Still little studied, cannabicyclol (CBL) is a cannabinoid. It is naturally found in the cannabis plant
The general and medical knowledge we have of the cannabinoid CBL (or cannabicyclol) is very limited. Most of the existing research on CBL focuses on the structure and biosynthesis of the molecule. Its medical applications have not given promising results.
Structure and properties of the CBL molecule
CBL has the molecular formula C21H30O2, identical to many other cannabinoids including THC, CBD, the CBC and the CBG. However, all these molecules differ slightly in the arrangement of their atoms, which gives them significantly different effects.
CBL differs from THC in that it does not contain no double bond within its molecule. The position of the double bond in the different isomers of THC determines how psychoactive the isomer is (Δ⁹ -THC is the most psychoactive). In the complete absence of a double bond, cannabicyclol cannot be potentially psychoactive. Furthermore, its affinity with cannabinoid receptors is unknown.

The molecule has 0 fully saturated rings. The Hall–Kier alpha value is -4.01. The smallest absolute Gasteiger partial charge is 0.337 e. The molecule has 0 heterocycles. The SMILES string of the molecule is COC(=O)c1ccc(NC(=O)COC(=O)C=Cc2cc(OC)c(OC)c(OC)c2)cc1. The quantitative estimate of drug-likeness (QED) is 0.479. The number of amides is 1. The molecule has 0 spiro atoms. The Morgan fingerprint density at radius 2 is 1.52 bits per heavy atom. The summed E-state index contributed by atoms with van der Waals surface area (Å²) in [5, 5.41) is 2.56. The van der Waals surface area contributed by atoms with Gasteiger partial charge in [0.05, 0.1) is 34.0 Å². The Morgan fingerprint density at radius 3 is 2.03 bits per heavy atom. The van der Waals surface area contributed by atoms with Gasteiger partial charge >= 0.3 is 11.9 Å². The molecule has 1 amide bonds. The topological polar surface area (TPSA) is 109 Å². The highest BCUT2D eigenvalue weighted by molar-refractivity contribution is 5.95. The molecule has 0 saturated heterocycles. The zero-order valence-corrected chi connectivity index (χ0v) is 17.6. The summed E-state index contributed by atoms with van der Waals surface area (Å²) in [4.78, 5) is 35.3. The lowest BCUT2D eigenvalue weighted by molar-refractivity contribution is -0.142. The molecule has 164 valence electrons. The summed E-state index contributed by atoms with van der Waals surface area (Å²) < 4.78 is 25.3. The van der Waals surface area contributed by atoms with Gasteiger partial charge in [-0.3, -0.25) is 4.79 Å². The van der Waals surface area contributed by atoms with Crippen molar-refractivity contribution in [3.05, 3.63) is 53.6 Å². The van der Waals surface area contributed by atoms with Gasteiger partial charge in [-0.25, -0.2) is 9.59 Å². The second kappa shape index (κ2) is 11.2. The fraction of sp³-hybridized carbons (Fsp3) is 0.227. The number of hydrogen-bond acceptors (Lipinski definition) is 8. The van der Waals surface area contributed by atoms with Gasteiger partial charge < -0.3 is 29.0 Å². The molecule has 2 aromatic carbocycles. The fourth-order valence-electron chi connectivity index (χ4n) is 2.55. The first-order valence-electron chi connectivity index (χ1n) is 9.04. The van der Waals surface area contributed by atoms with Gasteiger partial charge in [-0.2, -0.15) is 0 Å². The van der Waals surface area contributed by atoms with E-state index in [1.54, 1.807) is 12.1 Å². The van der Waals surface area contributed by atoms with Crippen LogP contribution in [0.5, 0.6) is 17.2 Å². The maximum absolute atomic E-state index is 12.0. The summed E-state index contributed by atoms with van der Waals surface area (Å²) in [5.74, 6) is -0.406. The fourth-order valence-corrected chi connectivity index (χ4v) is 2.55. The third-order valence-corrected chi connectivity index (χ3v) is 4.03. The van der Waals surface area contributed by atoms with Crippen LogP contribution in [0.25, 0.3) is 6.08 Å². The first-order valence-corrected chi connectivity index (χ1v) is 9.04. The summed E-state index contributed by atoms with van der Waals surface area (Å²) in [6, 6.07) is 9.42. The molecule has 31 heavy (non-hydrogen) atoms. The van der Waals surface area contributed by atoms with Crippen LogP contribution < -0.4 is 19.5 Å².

CBL in the cannabis plant
CBL results from the degradation of cannabichromene (CBC). CBL has been found in Pakistani hashish samples kept for periods ranging from six months to four years. All samples that contained CBL previously contained CBC at higher concentrations. However, the CBC and CBL levels were very low, especially compared to the main constituents.
CBL was also found in a old sample of cannabis found in a Chinese tomb and dated to around 2700 BCE. In this sample, CBN and CBL were respectively the most present molecules. Levels of CBD were much lower and THC was undetectable (although the presence of CBN and other metabolites indicates that it previously possessed high amounts of THC).
Medical potential of CBL
Very little is known about the medical potential of cannabicyclol. It has been studied with several other cannabinoids for its potential to inhibit the production of prostaglandins (hormones controlling contractions of smooth muscles). However, of all the cannabis compounds, its biological activity is the weakest.
In survey in rabbits published in 1976, administration of cannabicyclol produced no effect at 1 mg / kg, but caused convulsions and death when administered at 8 mg / kg. However, only two rabbits received CBL, and only one died. Thus, it is clear that more research on CBL is needed.